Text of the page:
What Is A Vienna Lager?

Continuing my years-long journey of exploring the types of lagers with more minutia than anyone ever should, I bring to you my next article covering the Vienna lager.

The Vienna lager is, in my opinion, underproduced in the USA and, as a result, under enjoyed. That being said, there are still wonderful places in this country where you can find an excellent Vienna lager.

Alright, no more introduction. Let’s talk Vienna lagers.

Vienna Lager History

As a surprise to absolutely nobody, the Vienna lager comes from Austria, potentially even Vienna!

For an actually useful background, Vienna lagers came to be around the same time the Pilsner did. What an awesome time it must have been to be a beer fan, assuming you lived in or around Bavaria. 

The Vienna lager made a splash pretty quickly as a “light” beer. Of course, by today’s standards the Vienna lager isn’t light at all, but it was a revolution in beer lightness at the time. 

But just like the Avatar in Avatar: The Last Airbender, the Vienna lager vanished. Sort of. It really has dropped off the map. But why?

Well, Vienna lagers are not the easiest beer to make. They’re traditionally made with Vienna malt, Vienna Lager yeast, German hops…you know, regional ingredients. Ingredients that aren’t from the North America region.

But even if we don’t have many truly traditional Vienna lagers in the USA today, we do have some wonderful offshoots that are just as loved, if not more.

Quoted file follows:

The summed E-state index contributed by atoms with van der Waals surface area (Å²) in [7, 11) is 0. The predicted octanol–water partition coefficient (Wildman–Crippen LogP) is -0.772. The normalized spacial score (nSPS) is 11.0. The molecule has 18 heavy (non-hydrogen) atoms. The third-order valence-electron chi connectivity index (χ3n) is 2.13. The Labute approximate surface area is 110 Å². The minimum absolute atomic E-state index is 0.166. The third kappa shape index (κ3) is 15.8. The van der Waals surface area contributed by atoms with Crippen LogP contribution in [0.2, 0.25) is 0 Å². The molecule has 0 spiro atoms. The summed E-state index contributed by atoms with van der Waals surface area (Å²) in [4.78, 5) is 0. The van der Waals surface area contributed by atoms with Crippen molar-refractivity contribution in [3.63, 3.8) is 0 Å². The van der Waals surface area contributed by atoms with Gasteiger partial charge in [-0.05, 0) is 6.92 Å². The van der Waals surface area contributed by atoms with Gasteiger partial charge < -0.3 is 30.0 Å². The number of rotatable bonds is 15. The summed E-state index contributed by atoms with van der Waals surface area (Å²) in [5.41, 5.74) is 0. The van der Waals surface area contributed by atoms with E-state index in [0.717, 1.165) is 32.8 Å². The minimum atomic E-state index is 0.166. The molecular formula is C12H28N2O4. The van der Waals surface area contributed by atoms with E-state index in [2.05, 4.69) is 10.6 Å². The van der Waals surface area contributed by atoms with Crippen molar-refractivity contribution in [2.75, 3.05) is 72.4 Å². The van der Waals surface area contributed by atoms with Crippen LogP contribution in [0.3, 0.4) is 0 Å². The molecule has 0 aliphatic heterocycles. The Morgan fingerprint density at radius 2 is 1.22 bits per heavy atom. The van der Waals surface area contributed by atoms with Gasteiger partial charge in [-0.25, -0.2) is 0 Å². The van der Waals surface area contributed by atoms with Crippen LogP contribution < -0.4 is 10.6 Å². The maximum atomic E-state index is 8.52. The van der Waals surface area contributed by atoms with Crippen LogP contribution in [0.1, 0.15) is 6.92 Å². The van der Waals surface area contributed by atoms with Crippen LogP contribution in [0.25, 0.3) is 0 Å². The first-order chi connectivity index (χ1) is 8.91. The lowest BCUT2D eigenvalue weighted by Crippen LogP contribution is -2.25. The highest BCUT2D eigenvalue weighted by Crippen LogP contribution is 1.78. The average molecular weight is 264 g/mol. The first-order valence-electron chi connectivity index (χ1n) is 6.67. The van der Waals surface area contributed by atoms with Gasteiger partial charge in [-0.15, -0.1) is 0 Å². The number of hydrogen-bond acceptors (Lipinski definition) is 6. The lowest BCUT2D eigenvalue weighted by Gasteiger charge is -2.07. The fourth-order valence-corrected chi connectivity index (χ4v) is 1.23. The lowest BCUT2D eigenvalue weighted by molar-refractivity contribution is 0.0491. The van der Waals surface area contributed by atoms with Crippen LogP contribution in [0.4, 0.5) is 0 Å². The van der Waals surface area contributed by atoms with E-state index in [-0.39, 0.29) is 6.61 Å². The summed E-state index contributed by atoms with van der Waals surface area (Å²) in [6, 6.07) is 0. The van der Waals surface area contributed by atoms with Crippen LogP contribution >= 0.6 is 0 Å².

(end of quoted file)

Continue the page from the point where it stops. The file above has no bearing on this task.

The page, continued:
What Does a Vienna Lager Taste Like?

Vienna lagers are recognizable by their amber color and malt-forward flavor profile. The malts are really the main flavor you want in a Vienna lager — think toasty, caramelly, malty goodness.

The color of the Vienna lager is really what made it a famous beer style. While distinctly darker than other lagers today, the Vienna lager was a famously light-colored beer when it came out.

Most Vienna lagers are going to come in around 5%-5.5% ABV, though I’m sure there are brewers out there that would love to push that ABV higher or lower.

Vienna Lager vs Other Lagers

Ok, remember earlier when I said that we have some wonderful offshoots of the Vienna lager? Well, now I’ll elaborate!

Vienna Lager and Pilsner

The Vienna lager and Pilsner are practically twins. Not because they’re similar, but because they were first made around the same time, around 1840. 

Outside of that, many brewers today might substitute ingredients from each traditional recipe with the other. For example, a brewer might use Vienna malts in their Pilsner, or Pislner malts in their Vienna lager.

Outside of this fun interchangability, Vienna lagers are going to be a bit maltier than Pilsners, and the modern Pilsner is much lighter in color.

Vienna Lager and Mexican Lager

Ok, now we get to the really fun comparison: Vienna lagers and Mexican lagers. In the past I’ve blanket statemented to people that they’re basically the same. And that blanket statement is sort of true, to an extent.

The Mexican lager draws a lot of inspiration from Vienna lagers. I’ll get into the history in another article, but long story short is the Vienna lager started to get popular in the US, so US brewers tweaked the recipe a bit. This tweaked recipe made its way to Mexico and got tweaked more — specifically, there was a tweak that added Mexican-native corn to the recipe (something brewers still do today to save on costs).

The result was the Mexican lager that ended up having not that much in common with the Vienna lager it was based off. But if the ultimate form of flattery is imitation, then the Vienna lager must be one of the most flattered beers out there.

Thomas Short
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